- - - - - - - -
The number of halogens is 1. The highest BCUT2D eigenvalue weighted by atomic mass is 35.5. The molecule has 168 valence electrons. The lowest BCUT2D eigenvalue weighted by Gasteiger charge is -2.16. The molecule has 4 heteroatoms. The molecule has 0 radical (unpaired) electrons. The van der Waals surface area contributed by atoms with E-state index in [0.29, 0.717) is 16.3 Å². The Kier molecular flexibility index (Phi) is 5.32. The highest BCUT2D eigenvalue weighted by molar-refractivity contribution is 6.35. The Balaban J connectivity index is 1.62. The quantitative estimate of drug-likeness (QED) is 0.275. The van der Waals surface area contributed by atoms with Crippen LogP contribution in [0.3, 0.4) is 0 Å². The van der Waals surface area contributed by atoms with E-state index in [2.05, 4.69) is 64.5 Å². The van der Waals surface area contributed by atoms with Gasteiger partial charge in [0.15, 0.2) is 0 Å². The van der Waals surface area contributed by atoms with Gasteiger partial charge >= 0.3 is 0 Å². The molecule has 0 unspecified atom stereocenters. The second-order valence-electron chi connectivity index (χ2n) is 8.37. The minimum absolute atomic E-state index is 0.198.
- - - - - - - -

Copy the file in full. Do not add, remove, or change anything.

The number of halogens is 1. The highest BCUT2D eigenvalue weighted by atomic mass is 35.5. The molecule has 168 valence electrons. The lowest BCUT2D eigenvalue weighted by Gasteiger charge is -2.16. The molecule has 4 heteroatoms. The molecule has 0 radical (unpaired) electrons. The van der Waals surface area contributed by atoms with E-state index in [0.29, 0.717) is 16.3 Å². The Kier molecular flexibility index (Phi) is 5.32. The highest BCUT2D eigenvalue weighted by molar-refractivity contribution is 6.35. The Balaban J connectivity index is 1.62. The quantitative estimate of drug-likeness (QED) is 0.275. The van der Waals surface area contributed by atoms with Crippen LogP contribution in [0.3, 0.4) is 0 Å². The van der Waals surface area contributed by atoms with E-state index in [2.05, 4.69) is 64.5 Å². The van der Waals surface area contributed by atoms with Gasteiger partial charge in [0.15, 0.2) is 0 Å². The van der Waals surface area contributed by atoms with Gasteiger partial charge >= 0.3 is 0 Å². The molecule has 0 unspecified atom stereocenters. The second-order valence-electron chi connectivity index (χ2n) is 8.37. The minimum absolute atomic E-state index is 0.198.